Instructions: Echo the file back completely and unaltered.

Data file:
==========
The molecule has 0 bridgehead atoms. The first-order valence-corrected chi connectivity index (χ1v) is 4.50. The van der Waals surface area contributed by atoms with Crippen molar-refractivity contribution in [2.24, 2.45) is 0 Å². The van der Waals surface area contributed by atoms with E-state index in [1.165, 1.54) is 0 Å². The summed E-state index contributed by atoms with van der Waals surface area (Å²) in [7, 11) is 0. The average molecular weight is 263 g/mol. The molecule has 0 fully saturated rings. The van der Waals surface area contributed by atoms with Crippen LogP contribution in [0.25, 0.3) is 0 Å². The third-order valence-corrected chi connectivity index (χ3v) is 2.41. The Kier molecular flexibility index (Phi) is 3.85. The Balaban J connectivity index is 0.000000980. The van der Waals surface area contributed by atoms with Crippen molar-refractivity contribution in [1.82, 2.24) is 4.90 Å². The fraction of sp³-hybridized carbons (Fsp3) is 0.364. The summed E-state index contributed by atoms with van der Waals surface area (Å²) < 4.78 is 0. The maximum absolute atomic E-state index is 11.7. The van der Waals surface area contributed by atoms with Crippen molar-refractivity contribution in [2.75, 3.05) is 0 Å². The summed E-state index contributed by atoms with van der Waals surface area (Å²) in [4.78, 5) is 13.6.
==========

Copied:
The molecule has 0 bridgehead atoms. The first-order valence-corrected chi connectivity index (χ1v) is 4.50. The van der Waals surface area contributed by atoms with Crippen molar-refractivity contribution in [2.24, 2.45) is 0 Å². The van der Waals surface area contributed by atoms with E-state index in [1.165, 1.54) is 0 Å². The summed E-state index contributed by atoms with van der Waals surface area (Å²) in [7, 11) is 0. The average molecular weight is 263 g/mol. The molecule has 0 fully saturated rings. The van der Waals surface area contributed by atoms with Crippen LogP contribution in [0.25, 0.3) is 0 Å². The third-order valence-corrected chi connectivity index (χ3v) is 2.41. The Kier molecular flexibility index (Phi) is 3.85. The Balaban J connectivity index is 0.000000980. The van der Waals surface area contributed by atoms with Crippen molar-refractivity contribution in [1.82, 2.24) is 4.90 Å². The fraction of sp³-hybridized carbons (Fsp3) is 0.364. The summed E-state index contributed by atoms with van der Waals surface area (Å²) < 4.78 is 0. The maximum absolute atomic E-state index is 11.7. The van der Waals surface area contributed by atoms with Crippen molar-refractivity contribution in [2.75, 3.05) is 0 Å². The summed E-state index contributed by atoms with van der Waals surface area (Å²) in [4.78, 5) is 13.6.